When the Oklahoma City Thunder traded James Harden on Saturday night, they revealed to everyone that they are a team far more concerned with the bottom line than the top of the heap.
Probably a bit ahead of schedule, the Thunder reached the NBA Finals last season. As we have said before, they were a questionable foul call away from opening a 2-0 lead on the mighty Miami Heat that would have cultivated the doubt and derision that has swirled around LeBron James for the last five years.
And even as the Heat were wiping the AmericanAirlines Arena floor with the Thunder in the clinching Game 5, the conventional wisdom was that Oklahoma City would be back very soon. Its window of championship opportunity was still wide open and would remain that way for several years.
Why wouldn’t it?
The Thunder had a true superstar in three-time scoring champion Kevin Durant. They had another All-Star in Russell Westbrook, whose ceiling still seems limitless. They had the hypotenuse of the “Big Three” triangle – a mandatory component to compete for championships in today’s NBA – in Harden, who won the Sixth Man Award only because he was used as a reserve.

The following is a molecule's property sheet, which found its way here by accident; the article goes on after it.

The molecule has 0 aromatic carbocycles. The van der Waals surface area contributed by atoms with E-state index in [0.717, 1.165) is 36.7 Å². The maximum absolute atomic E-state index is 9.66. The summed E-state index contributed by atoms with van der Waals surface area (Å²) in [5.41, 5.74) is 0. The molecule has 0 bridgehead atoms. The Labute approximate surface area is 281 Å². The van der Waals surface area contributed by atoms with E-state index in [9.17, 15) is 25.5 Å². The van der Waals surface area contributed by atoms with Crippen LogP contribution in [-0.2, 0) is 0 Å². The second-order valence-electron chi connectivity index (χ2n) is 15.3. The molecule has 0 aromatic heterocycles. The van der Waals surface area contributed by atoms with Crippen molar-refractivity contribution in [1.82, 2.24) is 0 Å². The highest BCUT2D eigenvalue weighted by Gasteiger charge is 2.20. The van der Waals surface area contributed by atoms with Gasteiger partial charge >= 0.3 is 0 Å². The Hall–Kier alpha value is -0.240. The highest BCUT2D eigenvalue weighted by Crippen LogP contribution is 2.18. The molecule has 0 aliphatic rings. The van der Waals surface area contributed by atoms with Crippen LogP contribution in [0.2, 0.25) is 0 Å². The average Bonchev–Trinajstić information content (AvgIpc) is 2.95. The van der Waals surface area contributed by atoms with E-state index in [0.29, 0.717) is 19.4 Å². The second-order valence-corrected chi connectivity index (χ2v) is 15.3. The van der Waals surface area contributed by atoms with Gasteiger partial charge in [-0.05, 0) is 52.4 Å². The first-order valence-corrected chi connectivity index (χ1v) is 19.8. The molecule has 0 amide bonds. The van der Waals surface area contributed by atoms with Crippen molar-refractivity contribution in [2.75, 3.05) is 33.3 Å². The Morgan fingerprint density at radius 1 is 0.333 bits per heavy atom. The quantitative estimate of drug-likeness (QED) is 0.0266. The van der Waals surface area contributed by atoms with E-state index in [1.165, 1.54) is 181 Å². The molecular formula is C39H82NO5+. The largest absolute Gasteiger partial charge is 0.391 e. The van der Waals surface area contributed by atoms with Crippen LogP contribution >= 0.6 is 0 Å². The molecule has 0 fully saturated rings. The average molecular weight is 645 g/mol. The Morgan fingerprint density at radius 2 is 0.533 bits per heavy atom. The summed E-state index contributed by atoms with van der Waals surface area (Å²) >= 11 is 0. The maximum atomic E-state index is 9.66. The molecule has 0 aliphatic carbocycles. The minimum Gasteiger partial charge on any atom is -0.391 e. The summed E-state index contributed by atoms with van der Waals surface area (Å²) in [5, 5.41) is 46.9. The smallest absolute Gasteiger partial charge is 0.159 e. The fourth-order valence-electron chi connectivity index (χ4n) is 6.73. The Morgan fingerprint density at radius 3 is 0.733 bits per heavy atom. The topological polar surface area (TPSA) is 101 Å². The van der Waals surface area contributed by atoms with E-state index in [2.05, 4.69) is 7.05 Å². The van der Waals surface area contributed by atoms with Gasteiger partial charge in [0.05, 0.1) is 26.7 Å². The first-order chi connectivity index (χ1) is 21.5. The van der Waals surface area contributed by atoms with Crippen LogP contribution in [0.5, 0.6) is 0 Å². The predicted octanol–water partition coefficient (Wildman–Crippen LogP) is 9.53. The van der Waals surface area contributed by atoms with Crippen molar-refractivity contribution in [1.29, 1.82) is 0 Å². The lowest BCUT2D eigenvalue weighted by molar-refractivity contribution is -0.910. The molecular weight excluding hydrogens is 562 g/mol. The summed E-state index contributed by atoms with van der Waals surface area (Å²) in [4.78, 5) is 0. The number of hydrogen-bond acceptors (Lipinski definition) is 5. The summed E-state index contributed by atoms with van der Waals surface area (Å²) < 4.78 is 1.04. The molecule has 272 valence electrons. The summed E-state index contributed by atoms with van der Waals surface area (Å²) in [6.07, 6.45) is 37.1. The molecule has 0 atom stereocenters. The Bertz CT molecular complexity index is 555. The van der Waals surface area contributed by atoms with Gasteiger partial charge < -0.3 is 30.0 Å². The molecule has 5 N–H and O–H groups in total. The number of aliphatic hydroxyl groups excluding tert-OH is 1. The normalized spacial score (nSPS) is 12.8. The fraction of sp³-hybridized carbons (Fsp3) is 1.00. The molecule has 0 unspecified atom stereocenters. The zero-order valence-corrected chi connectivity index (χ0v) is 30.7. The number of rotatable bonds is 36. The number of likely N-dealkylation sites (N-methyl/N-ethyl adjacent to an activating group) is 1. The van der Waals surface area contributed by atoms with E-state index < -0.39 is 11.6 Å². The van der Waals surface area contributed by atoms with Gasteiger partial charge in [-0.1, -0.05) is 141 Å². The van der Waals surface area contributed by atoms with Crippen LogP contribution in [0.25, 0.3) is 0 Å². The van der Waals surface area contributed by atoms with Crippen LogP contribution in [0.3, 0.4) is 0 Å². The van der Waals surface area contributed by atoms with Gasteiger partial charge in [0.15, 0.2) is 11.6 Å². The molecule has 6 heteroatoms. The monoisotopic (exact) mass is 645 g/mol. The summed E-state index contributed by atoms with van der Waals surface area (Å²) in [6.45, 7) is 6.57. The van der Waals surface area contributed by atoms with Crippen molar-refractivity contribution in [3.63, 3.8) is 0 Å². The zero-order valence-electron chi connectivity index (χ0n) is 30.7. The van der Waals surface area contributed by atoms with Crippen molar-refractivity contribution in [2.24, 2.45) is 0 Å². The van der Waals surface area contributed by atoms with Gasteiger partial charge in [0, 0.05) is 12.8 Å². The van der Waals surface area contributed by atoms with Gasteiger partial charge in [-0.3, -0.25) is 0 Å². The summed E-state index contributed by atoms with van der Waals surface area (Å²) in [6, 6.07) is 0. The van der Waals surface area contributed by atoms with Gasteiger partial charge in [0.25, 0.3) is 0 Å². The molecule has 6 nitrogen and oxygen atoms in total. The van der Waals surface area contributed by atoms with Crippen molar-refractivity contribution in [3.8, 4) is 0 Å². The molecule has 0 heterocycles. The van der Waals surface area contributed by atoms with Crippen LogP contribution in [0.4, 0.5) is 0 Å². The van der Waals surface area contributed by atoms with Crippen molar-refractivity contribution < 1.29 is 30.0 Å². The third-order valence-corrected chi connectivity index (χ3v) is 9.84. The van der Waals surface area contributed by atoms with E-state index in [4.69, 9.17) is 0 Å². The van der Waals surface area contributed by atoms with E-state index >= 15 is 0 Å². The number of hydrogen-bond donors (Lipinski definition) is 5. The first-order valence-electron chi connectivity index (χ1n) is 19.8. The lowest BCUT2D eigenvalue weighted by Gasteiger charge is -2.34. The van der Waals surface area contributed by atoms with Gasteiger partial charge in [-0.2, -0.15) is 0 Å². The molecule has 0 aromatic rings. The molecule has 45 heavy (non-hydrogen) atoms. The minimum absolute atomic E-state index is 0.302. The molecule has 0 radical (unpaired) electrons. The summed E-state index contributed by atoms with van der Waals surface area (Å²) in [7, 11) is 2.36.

Assembling a three-headed monster to compete for a championship is not just a theory. It’s an axiom. Ask the Heat, who did it so ostentatiously they obscured the fact that other teams have been doing it for years.
Ask the Spurs, who have contended and won for a decade with Tim Duncan, Tony Parker and Manu Ginobili. Ask the Celtics, who have done the same with Kevin Garnett, Paul Pierce and Ray Allen (and now Rajon Rondo). Or ask the Lakers, who have upped the ante to an “Fearsome Foursome” of Kobe Bryant, Pau Gasol, Steve Nash and Dwight Howard.
All of them looked with some level of envy at the Thunder, whose “Big Three” were all under 25 years old entering this season. Oklahoma City didn’t have a championship window; it had a double patio door.
And owner Clay Bennett, GM Sam Presti and the rest of the braintrust decided to shutter it over a lousy $6 million over the next four years. What a bunch of cheapskates.
In their news release, Presti said the trade “will be important to our organizational goal of a sustainable team.” Huh? Our “organizational goal”? Does that mean the vision is to settle for good because the chance to be great is a little pricey?
And what the hell is a “sustainable team”? Were the Thunder on the verge of Chapter 11 bankruptcy? Do Bennett and his ownership partners have to eat pasta and tunafish if the team doesn’t turn a profit?